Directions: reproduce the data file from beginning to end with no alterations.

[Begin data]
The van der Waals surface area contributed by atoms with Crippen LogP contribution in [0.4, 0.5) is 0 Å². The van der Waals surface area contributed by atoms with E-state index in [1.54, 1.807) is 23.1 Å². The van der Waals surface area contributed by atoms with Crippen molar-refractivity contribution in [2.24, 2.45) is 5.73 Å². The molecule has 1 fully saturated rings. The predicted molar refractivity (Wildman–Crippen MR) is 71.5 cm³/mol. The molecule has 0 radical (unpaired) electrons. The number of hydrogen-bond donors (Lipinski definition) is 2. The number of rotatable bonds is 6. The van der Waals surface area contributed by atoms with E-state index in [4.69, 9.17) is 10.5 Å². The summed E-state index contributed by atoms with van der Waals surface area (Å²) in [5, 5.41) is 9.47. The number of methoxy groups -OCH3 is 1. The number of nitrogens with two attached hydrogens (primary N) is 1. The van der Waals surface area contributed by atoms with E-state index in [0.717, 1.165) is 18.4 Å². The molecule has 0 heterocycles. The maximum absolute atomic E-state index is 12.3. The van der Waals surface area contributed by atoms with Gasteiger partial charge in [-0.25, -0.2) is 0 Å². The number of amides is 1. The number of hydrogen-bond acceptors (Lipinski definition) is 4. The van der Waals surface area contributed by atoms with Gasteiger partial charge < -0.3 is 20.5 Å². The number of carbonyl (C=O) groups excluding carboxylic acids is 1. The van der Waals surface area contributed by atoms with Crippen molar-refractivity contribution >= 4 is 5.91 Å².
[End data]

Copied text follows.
The van der Waals surface area contributed by atoms with Crippen LogP contribution in [0.4, 0.5) is 0 Å². The van der Waals surface area contributed by atoms with E-state index in [1.54, 1.807) is 23.1 Å². The van der Waals surface area contributed by atoms with Crippen molar-refractivity contribution in [2.24, 2.45) is 5.73 Å². The molecule has 1 fully saturated rings. The predicted molar refractivity (Wildman–Crippen MR) is 71.5 cm³/mol. The molecule has 0 radical (unpaired) electrons. The number of hydrogen-bond donors (Lipinski definition) is 2. The number of rotatable bonds is 6. The van der Waals surface area contributed by atoms with E-state index in [4.69, 9.17) is 10.5 Å². The summed E-state index contributed by atoms with van der Waals surface area (Å²) in [5, 5.41) is 9.47. The number of methoxy groups -OCH3 is 1. The number of nitrogens with two attached hydrogens (primary N) is 1. The van der Waals surface area contributed by atoms with E-state index in [0.717, 1.165) is 18.4 Å². The molecule has 0 heterocycles. The maximum absolute atomic E-state index is 12.3. The van der Waals surface area contributed by atoms with Gasteiger partial charge in [-0.25, -0.2) is 0 Å². The number of amides is 1. The number of hydrogen-bond acceptors (Lipinski definition) is 4. The van der Waals surface area contributed by atoms with Gasteiger partial charge < -0.3 is 20.5 Å². The number of carbonyl (C=O) groups excluding carboxylic acids is 1. The van der Waals surface area contributed by atoms with Crippen molar-refractivity contribution >= 4 is 5.91 Å².